The National Trust for Scotland is this week launching a public consultation to try and ensure the long-term protection of Culloden Moor, the site of the 1745 battle.
This pivotal moment in Scotland’s history was where the 1745 Jacobite Rising came to a tragic and brutal end in one of the most harrowing battles in British history.
Today, the landscape – which is a place of great cultural significance – has become the scene of another conflict with developers pushing forward plans that encroach on the site. The current legal safeguards do not protect the area, and the fear is that unsympathetic development with plans for housing and businesses will ruin the historic landscape forever.
With a view of mobilising the support and ideas of the people who love Culloden to help shape its future, the National Trust for Scotland is inviting the public to get involved in a consultation that will create a vision for the landscape that acknowledges Scotland’s past, present and future.
By engaging a wide and diverse audience, the outcome will give a clear recommendation of what would be acceptable and appropriate development for the area – one which takes account of the place’s importance to Scotland and beyond, as well as the needs of the local and wider community and economy.
Raoul Curtis-Machin, operations manager for Culloden Battlefield and Visitor Centre at the National Trust for Scotland – the conservation charity with a vision that Scotland’s heritage is valued by everyone and protected now and for future generations, said: ‘Culloden is a place that many people are passionate about for its important place in Scotland’s story. We want to hear people’s views on their hopes for Culloden’s future and how this site should be protected and presented for future generations.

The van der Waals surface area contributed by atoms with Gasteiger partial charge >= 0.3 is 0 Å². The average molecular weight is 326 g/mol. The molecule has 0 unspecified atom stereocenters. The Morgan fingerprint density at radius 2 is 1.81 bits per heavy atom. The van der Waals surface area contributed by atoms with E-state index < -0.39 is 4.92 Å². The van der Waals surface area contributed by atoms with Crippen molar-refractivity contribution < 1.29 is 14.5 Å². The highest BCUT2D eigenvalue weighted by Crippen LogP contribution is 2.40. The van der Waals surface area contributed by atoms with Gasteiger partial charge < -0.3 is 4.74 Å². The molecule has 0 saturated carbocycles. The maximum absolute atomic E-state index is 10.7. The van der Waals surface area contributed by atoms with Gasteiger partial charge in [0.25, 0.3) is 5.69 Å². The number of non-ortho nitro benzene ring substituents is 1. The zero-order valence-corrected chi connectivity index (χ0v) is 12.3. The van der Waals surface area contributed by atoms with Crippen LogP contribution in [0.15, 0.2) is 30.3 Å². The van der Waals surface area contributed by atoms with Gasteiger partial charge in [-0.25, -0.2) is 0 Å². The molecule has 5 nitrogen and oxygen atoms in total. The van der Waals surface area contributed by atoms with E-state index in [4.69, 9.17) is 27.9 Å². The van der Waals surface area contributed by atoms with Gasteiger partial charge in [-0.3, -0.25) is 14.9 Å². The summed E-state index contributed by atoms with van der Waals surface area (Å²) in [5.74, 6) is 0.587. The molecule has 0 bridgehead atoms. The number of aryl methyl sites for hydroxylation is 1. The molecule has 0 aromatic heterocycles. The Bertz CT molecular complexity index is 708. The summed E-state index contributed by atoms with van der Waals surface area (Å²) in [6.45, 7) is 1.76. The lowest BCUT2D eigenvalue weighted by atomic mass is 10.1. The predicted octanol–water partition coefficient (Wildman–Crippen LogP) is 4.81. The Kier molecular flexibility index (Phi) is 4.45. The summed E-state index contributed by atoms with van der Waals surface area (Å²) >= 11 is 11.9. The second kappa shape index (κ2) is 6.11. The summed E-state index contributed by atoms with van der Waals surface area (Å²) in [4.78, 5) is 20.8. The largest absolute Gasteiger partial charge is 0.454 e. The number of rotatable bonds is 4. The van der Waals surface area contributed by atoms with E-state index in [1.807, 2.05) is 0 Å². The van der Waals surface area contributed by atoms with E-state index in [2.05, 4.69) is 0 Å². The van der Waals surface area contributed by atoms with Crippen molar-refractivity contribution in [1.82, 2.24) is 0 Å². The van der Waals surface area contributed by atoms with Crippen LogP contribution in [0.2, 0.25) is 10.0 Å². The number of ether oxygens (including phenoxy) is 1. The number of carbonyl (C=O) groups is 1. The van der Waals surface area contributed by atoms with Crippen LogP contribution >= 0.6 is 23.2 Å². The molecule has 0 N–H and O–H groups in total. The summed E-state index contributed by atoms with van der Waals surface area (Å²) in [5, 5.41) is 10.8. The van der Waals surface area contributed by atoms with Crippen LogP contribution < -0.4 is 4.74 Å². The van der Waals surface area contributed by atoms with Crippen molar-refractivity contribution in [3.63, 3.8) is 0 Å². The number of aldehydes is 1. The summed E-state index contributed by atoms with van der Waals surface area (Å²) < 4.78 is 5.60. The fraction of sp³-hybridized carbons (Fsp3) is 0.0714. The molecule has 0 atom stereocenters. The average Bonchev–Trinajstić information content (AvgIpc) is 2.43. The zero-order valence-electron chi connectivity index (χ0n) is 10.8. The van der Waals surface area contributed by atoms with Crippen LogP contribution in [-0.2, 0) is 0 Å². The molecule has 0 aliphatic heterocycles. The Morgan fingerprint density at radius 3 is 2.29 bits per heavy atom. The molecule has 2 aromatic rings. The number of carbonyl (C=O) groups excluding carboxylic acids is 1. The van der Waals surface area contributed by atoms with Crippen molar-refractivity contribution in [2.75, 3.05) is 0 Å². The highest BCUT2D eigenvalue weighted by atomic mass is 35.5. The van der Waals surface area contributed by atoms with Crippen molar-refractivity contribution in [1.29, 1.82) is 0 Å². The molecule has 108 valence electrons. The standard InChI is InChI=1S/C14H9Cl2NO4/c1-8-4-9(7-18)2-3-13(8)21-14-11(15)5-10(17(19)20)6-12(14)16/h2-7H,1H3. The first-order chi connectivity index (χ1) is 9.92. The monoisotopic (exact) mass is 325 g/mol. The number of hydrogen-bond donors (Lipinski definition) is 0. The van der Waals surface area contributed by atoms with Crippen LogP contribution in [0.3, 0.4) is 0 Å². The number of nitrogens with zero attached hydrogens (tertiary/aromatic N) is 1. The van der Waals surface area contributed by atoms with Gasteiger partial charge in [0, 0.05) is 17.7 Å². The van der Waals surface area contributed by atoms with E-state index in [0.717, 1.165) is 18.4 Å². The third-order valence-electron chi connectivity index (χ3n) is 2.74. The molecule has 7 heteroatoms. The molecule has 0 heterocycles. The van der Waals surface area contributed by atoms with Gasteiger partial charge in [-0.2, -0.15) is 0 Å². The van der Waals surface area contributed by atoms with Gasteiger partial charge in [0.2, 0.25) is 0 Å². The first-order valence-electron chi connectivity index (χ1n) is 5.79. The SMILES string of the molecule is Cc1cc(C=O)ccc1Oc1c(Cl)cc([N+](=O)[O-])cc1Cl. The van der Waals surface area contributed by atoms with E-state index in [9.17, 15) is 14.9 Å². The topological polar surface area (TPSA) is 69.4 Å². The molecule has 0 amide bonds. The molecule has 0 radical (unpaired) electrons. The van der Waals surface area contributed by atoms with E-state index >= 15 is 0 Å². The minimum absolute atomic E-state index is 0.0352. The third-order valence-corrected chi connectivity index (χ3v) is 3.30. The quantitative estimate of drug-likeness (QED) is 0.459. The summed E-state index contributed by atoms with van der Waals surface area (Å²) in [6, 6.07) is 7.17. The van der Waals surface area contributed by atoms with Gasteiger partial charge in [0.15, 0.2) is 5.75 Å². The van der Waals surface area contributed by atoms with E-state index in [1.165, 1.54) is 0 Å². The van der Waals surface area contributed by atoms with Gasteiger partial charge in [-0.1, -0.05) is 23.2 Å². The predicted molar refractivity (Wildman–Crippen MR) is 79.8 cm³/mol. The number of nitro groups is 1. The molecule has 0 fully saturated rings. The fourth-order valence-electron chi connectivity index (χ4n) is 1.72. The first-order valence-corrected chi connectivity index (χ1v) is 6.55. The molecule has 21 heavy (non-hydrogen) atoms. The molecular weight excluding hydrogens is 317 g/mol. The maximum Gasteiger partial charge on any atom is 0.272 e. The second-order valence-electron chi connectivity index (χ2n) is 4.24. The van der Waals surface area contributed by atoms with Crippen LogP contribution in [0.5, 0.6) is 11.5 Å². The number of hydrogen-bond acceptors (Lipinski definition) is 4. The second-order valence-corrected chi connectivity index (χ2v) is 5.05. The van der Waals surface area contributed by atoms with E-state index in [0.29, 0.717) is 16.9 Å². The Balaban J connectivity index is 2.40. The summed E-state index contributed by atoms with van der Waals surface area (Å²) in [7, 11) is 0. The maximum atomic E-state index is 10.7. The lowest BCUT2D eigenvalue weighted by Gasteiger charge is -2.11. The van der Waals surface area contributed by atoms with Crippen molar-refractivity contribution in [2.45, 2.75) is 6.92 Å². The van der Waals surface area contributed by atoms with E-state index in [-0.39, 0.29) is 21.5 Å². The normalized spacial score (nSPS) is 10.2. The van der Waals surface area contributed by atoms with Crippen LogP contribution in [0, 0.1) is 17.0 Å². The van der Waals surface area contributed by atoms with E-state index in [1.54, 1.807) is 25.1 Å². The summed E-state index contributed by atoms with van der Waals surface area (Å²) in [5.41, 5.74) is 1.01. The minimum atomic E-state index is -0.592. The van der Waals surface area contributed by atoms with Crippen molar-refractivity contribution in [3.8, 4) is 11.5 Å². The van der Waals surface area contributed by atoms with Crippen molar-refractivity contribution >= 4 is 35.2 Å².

‘The reality is that there are pressures for land in this area and what we want to achieve is a planned and positive approach that protects Culloden and what it represents to so many people.
‘We know what getting this wrong means – we just need to look at Bannockburn to see how a piecemeal approach to planning can harm our important historical sites. That’s why we are acting now and seeking the input and expertise from everyone who feels a connection with Culloden and its story.’
The Culloden 300 consultation will run from 4 April 2019 – 31 August 2019, with an exhibition stationed at Leanach Cottage on the battlefield site for anyone interested in finding out more. There will also be town-house style events running in June and July. For anyone wishing to submit their comments electronically, a short survey can be filled out here: www.culloden300.org.uk
The draft document will be produced in September 2019, followed by one final consultation with the final vision being detailed in December 2019.
To find out more about Culloden visit: www.nts.org.uk/visit/places/culloden
Culloden has become internationally recognised again, after the success of the hit book and TV series Outlander, which portrays events surrounding the battle. Last year, fans have been asked to pay more respect when visiting Culloden battlefield amid reports of selfie-taking and picnics at clan graves.